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Post-war Railroads


The Chessie Streamliner
Continuing the decorative direction pioneered by the Santa Fe, the fully reequipped train of 1951 carried out a Southwesten American Indian theme.
Continuing the decorative direction pioneered by the Santa Fe, the fully reequipped train of 1951 carried out a Southwesten American Indian theme.
California State Railroad Museum

Perhaps the most bizarre episode in the postwar passenger boom involved the Chesapeake & Ohio Railroad and its impetuous chairman, Robert R. Young. Though the route of the coal-hauling C&O was relatively short on population areas and thus passenger potential, in the mid-1940s Young ordered a total of 351 cars to modernize its passenger service. This included 46 cars from Budd to inaugurate the Chessie, an all-new daytime streamliner to run between Washington and Cincinnati (with connecting sections to Newport News, Virginia, and Louisville, Kentucky). The equipment for this luxurious train, which had two dome cars and a lounge car featuring a fish tank, was delivered in August of 1948.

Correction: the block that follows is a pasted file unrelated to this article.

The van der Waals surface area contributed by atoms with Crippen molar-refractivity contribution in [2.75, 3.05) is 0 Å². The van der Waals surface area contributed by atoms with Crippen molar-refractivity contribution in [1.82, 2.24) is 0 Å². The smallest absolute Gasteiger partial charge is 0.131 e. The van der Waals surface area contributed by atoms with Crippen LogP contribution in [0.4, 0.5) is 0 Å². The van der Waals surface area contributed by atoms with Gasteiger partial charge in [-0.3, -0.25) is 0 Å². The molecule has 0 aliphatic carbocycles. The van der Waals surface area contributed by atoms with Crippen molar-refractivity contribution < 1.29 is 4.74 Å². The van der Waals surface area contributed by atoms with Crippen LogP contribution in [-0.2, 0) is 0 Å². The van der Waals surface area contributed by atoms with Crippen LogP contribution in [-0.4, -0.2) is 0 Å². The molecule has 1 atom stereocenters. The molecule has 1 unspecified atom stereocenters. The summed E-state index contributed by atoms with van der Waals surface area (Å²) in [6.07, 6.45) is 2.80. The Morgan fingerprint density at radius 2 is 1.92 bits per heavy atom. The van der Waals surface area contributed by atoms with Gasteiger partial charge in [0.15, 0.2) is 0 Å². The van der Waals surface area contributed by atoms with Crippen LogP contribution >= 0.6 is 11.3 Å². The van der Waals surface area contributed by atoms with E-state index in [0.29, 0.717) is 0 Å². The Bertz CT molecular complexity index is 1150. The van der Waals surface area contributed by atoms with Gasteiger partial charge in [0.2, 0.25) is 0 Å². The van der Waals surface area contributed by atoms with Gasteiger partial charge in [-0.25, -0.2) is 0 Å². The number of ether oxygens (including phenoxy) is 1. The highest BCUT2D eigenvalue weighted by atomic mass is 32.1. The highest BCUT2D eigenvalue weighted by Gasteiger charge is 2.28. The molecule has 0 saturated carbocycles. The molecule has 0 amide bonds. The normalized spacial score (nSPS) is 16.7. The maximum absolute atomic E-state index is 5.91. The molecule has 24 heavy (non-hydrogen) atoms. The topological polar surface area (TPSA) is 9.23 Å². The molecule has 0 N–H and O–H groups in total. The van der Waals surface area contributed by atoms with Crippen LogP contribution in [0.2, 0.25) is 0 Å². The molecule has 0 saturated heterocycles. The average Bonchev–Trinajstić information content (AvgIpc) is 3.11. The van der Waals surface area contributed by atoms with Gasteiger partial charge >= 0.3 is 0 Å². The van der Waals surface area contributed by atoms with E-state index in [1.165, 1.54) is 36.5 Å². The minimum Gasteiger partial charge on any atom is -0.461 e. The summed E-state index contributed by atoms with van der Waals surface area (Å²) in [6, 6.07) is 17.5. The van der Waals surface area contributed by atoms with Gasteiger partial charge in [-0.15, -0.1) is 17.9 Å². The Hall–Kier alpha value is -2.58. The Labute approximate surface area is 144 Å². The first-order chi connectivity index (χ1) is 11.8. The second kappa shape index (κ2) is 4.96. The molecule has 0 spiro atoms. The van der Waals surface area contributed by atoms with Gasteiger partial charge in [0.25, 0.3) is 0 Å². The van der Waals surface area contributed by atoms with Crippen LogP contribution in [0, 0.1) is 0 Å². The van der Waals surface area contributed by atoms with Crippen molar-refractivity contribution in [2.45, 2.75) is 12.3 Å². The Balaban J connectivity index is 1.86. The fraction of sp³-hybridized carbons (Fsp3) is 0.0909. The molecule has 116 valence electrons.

By then, however, a downturn in business conditions and disappointing ridership on both C&O and competitor Baltimore & Ohio caused the Chessie to be rethought-and abandoned before it was even inaugurated. All but four of the 46 Chessie cars were sold off, and by 1951 only 130 cars from among Young's 351-car order remained in C&O service, many having been diverted before they were ever delivered. (Southern Pacific and Rock Island had been responsible for a similarly stillborn train, the Golden Rocket, on the Golden State Route between Chicago and Los Angeles. This tri-weekly luxury service was set to debut in 1947, but the operators pulled the plug, setting a sad precedent for the Chessie.)

C&O's controversial Young was not shy about publicity. One occasion that garnered plenty of it was a 1956 magazine ad he instigated with a banner headline that screamed, "A Hog Can Cross America Without Changing Trains-But YOU Can't!" A pig lolled contentedly in the door of a stock car, while a distraught family-labeled "John Q. Traveler"-watched the train roll by.

Indeed, the United States had never had a true transcontinental, coast-to-coast train (and wouldn't until 1993, when Amtrak extended its Los Angeles-New Orleans Sunset Limited to Jacksonville and Miami). In the ad, Young prodded the industry, saying that C&O "stands ready" to join with other carriers in providing such service.


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